11. Even touching the minibar could cost you

Minibar bottles in bucket with ice cubes

The hotel minibar is way too expensive. | iStock.com/serezniy

Even the least-sophisticated hotel guest knows cracking open a tiny bottle of whiskey from the minibar costs a pretty penny. But what you might not realize is merely picking up that package of Pringles could lead to an extra charge on your bill.

Many hotels have added automated minibars that can sense when you pick up one of their snacks, the Milwaukee Journal-Sentinel reported. Unsuspecting guests or their kids who fiddle with the items might get charged, even if they didn’t consume anything. Most hotels will reverse the charges for items you didn’t actually eat or drink, but you’ll need to review your bill when you check out to avoid any surprise costs.

12. The hotel might check up on you before you check in

Woman looking on social media applications on a brand new black Apple iPhone 5S

Hotels might check out your social media profiles before you check in. | iStock.com/Anatolii Babii

High-end hotels want to ensure their guests have a stellar experience, and some are willing to do a little snooping to provide it. Though hotels have always collected and logged info on guests, social media has made it incredibly easy for them to build a profile of you before you even check in, according to Travel & Leisure.

Say you book a five-star hotel for your honeymoon. You might not mention the reason for your trip when you make the reservation, but a staff member who Googles you before check-in will see your Instagram posts about your wedding and might surprise you with a bottle of Champagne in your room.

Online snooping could also be the reason the Wall Street Journal is delivered to your room instead of the New York Times or why the front desk staff is making a point to recommend their excellent tennis facilities (because they already know you play every weekend). Creepy or considerate? You decide.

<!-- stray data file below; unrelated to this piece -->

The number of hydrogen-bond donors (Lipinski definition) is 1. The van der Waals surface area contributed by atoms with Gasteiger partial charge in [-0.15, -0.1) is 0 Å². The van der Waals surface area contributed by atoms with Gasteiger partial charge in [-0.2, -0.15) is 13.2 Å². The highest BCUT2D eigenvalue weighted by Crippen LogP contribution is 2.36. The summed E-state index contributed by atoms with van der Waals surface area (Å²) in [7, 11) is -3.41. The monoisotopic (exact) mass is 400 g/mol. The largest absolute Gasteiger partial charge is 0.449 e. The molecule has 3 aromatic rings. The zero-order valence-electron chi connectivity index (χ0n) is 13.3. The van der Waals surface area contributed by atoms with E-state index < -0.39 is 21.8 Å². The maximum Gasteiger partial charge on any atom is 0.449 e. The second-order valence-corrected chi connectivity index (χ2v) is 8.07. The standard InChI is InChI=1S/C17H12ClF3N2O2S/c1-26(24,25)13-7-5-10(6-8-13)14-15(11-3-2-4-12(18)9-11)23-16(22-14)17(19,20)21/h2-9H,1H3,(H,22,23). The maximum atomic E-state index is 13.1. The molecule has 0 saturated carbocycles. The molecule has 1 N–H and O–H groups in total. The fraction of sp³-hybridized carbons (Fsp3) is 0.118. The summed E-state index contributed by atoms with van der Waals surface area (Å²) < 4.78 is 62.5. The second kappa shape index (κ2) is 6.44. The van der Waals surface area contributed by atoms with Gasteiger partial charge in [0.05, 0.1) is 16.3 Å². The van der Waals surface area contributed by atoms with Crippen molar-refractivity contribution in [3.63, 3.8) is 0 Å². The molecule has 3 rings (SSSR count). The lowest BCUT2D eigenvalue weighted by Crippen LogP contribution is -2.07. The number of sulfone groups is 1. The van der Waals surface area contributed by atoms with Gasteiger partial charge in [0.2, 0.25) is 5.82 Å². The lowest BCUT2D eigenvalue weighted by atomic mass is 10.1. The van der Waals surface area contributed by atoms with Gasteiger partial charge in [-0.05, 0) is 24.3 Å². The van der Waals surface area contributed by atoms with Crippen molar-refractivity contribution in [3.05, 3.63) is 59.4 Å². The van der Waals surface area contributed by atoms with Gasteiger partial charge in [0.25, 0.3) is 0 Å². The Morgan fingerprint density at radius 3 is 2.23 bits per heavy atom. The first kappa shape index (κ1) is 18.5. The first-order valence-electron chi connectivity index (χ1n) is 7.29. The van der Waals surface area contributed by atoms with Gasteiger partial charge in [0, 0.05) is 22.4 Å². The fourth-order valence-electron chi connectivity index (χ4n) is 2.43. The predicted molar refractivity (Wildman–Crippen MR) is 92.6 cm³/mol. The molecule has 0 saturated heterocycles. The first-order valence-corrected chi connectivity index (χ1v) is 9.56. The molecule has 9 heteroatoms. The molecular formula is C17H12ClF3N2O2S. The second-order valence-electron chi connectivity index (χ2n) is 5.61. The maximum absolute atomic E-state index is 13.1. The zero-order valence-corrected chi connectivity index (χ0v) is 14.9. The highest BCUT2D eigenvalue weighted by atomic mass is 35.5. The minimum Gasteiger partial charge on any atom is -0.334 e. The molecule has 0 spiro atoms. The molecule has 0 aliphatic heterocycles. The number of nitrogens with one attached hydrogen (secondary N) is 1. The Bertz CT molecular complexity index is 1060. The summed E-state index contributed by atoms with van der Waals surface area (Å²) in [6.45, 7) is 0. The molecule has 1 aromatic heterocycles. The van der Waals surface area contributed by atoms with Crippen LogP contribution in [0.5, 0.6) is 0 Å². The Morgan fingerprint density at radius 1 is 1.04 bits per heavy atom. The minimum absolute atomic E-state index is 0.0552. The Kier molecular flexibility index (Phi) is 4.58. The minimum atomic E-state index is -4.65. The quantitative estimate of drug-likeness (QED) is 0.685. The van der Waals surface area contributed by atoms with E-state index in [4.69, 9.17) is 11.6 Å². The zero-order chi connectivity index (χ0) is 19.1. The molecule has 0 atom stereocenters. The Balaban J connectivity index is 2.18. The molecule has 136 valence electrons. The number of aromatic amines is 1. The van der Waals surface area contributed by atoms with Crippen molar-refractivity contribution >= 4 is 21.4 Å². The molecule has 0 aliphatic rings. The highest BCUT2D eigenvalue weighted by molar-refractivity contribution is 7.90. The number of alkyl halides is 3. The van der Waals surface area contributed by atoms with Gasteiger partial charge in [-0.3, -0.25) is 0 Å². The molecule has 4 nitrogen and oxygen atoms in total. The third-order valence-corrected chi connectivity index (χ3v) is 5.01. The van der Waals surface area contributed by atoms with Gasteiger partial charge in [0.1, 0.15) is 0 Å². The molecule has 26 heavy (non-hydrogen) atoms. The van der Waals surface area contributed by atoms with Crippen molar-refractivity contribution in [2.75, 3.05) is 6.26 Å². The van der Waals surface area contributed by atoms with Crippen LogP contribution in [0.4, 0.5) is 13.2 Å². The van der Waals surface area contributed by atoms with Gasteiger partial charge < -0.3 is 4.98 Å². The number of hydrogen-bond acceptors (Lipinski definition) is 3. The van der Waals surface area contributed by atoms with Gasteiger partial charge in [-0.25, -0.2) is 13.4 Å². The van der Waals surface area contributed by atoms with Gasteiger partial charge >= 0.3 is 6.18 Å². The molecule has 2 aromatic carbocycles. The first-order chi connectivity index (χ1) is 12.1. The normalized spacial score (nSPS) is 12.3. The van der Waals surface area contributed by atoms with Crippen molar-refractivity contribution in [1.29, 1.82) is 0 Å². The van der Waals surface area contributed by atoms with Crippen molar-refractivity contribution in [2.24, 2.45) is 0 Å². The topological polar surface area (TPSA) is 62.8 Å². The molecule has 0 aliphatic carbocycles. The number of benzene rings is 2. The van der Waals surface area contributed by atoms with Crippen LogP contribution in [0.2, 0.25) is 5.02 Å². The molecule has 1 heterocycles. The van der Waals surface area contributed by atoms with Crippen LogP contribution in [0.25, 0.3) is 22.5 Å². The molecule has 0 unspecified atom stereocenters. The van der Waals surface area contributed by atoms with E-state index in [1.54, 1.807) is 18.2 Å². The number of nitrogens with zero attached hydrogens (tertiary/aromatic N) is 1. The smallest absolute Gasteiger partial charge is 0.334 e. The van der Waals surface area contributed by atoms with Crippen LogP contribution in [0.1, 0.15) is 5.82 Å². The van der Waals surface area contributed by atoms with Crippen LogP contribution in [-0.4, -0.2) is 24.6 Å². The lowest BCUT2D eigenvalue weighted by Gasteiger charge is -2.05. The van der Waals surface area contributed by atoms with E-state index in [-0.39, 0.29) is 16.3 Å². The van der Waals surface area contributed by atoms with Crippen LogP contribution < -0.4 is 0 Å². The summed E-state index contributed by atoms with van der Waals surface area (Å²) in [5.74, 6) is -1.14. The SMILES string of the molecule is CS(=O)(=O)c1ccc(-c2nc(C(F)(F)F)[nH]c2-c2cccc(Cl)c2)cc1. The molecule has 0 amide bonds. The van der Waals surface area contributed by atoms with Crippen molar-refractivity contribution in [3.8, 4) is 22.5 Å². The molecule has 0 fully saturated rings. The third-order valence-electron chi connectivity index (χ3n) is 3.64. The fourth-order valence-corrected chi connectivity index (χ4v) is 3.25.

13. Your bad behavior is noted

Businessman shouting

Taking out your anger on hotel staff can have consequences. | iStock.com/yuriyzhuravov

Hotels aren’t just keeping track of your likes and dislikes. They’re also noting your bad behavior. Chew out the front desk staff at check-in? Totally trash your room? Generally act like a demanding, entitled jerk? It’s in your permanent record, so to speak.

“[I]f you’re a jerk it will be added to comments on your reservation and every time someone (front desk, concierge, etc.) pulls you up they will get a nice little warning about how you treated someone else. Anyone who has access to the rooms program … can see your entire history with that resort/hotel,” said one Reddit user.

14. The restaurant recommendations aren’t exactly unbiased

concierge sign

The concierge might get a kickback for sending you to a certain restaurant. | Jean Christophe Magnenet/AFP/Getty Images

The hotel concierge is a valuable resource, but he might not be the best person to talk to if you’re looking for an unbiased suggestion for where to dine. Concierges might get a kickback for every person they send to a certain restaurant, which means they could be steering you to places because they will line their pockets, not just because they provide great food.

Kickbacks are more common at mid-level hotels than at top-tier properties, according to Showtickets.com. Yet even if he’s getting a little something extra for sending a restaurant your business, a good concierge will still send you to a quality spot, especially because you’re likely to complain if you feel you got bad advice.

15. All rooms aren’t created equally

Opened door of hotel room with key in the lock

Some hotel rooms are better than others. | iStock.com/DragonImages

The front desk staff might swear every king room is the same, but they’re lying. Some rooms really are better than others, and if you ask nicely (and grease the wheels a bit), you might be able to snag one of them.

“Here is one of the top lies that comes out of a front desk agent’s mouth: ‘All the rooms are basically the same, sir.’ Bullsh*t. There is always a corner room, a room with a bigger flat screen, a room that … has a larger bathroom with two sinks,” Tomsky wrote. Being polite and perhaps discreetly handing over a $20 bill could get you one of the better rooms, or even an upgrade.